If more countries hit this target, extreme poverty could effectively be wiped out, according to the OECD.
In addition, we need to make sure schools in conflict areas are safe from attack. The Safe Schools Declaration is an inter-governmental political commitment that provides countries the opportunity to express support for protecting students, teachers, schools, and universities from attack during times of armed conflict. 73 countries have signed up to date, but notably, the US, UK and Japan still haven't.
Ensuring that kids receive an education in crises isn’t a form of charity — it’s an investment in a safer, more prosperous, and equal world.
According to ECW, higher education levels lead to more civic engagement and tolerance for different groups of people, reducing the likelihood of conflict; more opportunities throughout a society, leading to greater economic development; and a better ability to cope with climate change.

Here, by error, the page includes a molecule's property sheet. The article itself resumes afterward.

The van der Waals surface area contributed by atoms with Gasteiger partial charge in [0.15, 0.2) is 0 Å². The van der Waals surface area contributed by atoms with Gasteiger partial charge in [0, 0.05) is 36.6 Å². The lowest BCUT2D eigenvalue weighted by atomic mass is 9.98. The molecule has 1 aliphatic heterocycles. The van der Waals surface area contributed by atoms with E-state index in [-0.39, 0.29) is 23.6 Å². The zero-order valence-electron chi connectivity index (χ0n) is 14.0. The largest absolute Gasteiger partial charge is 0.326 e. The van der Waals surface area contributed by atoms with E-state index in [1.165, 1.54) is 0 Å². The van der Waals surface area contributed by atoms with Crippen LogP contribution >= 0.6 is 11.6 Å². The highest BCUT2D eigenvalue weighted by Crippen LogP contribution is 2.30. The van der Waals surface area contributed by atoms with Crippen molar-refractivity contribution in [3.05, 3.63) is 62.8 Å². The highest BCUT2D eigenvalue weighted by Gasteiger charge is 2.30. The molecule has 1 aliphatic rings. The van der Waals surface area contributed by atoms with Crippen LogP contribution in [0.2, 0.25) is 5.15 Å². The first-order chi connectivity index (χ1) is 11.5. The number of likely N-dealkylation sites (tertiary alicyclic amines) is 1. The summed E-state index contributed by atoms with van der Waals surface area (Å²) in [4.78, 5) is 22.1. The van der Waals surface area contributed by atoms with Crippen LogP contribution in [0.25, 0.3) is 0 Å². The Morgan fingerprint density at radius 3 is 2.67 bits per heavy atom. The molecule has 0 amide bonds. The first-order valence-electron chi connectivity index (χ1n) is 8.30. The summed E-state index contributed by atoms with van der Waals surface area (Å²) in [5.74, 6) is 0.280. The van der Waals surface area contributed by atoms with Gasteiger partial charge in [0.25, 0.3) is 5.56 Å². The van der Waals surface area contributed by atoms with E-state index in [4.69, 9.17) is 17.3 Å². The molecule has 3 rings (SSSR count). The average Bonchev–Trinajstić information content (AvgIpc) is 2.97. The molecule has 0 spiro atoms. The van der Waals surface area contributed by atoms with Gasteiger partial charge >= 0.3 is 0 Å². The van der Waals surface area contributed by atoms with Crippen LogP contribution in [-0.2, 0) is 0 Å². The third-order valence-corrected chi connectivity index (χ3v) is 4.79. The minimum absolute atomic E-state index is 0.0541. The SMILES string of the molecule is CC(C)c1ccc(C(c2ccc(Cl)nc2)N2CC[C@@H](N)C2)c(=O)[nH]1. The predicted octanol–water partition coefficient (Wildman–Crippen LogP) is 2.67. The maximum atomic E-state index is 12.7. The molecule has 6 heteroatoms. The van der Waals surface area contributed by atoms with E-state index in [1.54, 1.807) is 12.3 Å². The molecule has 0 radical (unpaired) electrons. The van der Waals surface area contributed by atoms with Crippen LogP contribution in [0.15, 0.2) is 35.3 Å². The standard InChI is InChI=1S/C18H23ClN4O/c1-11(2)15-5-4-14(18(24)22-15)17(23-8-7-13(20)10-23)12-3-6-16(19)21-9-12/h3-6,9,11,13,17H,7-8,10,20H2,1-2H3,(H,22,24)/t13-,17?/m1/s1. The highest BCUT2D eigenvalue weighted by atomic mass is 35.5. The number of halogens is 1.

The costs of maintaining the status quo could lead to a “lost generation” of children unable to reach their potentials, shed the shackles of poverty, and contribute to greater peace and prosperity, especially since the average displaced person spends 17 years in this uncertain state.
Here are a few of the ongoing education crises around the world.
Fastest Growing Refugee Crisis: Rohingya in Bangladesh
There are more than 1 million Rohingya refugees living in camps in Bangladesh, mostly in tight, abruptly developed spaces. More than half of these refugees — who fled an ethnic cleansing in Myanmar — are children.
The rapidly unfolding nature of the crisis means that key infrastructure is lacking in most camps designated for Rohingya.
“All the children experienced some kind of trauma,” Daphnee Cook, Communications and Media Manager for Save the Children International’s Rohingya Response, told Global Citizen. “Whether that be something like having their parents killed or home burned down, or the trauma of packing up and having to leave their homes, every child in the camps had to go through that.”